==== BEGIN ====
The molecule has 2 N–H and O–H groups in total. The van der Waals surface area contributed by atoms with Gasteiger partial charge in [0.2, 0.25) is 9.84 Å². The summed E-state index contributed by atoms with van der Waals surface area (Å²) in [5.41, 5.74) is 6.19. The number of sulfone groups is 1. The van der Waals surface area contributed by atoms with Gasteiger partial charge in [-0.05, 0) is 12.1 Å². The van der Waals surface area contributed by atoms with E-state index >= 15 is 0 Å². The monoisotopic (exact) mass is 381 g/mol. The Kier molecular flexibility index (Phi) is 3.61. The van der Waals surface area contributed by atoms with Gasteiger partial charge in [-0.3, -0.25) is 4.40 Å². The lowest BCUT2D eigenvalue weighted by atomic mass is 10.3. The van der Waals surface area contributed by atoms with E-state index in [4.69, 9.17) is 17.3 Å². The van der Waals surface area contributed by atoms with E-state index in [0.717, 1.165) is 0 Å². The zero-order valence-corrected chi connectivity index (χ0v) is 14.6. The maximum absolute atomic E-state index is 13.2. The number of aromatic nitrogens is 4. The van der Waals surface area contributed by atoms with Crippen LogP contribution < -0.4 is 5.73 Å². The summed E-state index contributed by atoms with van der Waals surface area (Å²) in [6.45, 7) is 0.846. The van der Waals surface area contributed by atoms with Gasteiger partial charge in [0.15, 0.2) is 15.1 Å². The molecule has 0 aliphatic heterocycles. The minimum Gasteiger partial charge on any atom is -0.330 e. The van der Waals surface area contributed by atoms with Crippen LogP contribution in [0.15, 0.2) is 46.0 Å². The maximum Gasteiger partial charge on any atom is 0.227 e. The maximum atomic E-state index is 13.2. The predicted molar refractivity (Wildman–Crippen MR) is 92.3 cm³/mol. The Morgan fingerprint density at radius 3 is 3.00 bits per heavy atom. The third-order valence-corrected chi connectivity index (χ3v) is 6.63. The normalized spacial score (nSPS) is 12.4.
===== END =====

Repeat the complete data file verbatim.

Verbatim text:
The molecule has 2 N–H and O–H groups in total. The van der Waals surface area contributed by atoms with Gasteiger partial charge in [0.2, 0.25) is 9.84 Å². The summed E-state index contributed by atoms with van der Waals surface area (Å²) in [5.41, 5.74) is 6.19. The number of sulfone groups is 1. The van der Waals surface area contributed by atoms with Gasteiger partial charge in [-0.05, 0) is 12.1 Å². The van der Waals surface area contributed by atoms with E-state index >= 15 is 0 Å². The monoisotopic (exact) mass is 381 g/mol. The Kier molecular flexibility index (Phi) is 3.61. The van der Waals surface area contributed by atoms with Gasteiger partial charge in [-0.3, -0.25) is 4.40 Å². The lowest BCUT2D eigenvalue weighted by atomic mass is 10.3. The van der Waals surface area contributed by atoms with E-state index in [4.69, 9.17) is 17.3 Å². The van der Waals surface area contributed by atoms with E-state index in [0.717, 1.165) is 0 Å². The zero-order valence-corrected chi connectivity index (χ0v) is 14.6. The maximum absolute atomic E-state index is 13.2. The number of aromatic nitrogens is 4. The van der Waals surface area contributed by atoms with Crippen LogP contribution < -0.4 is 5.73 Å². The summed E-state index contributed by atoms with van der Waals surface area (Å²) in [6.45, 7) is 0.846. The van der Waals surface area contributed by atoms with Gasteiger partial charge in [0.15, 0.2) is 15.1 Å². The molecule has 0 aliphatic heterocycles. The minimum Gasteiger partial charge on any atom is -0.330 e. The van der Waals surface area contributed by atoms with Crippen LogP contribution in [0.15, 0.2) is 46.0 Å². The maximum Gasteiger partial charge on any atom is 0.227 e. The maximum atomic E-state index is 13.2. The predicted molar refractivity (Wildman–Crippen MR) is 92.3 cm³/mol. The Morgan fingerprint density at radius 3 is 3.00 bits per heavy atom. The third-order valence-corrected chi connectivity index (χ3v) is 6.63. The normalized spacial score (nSPS) is 12.4.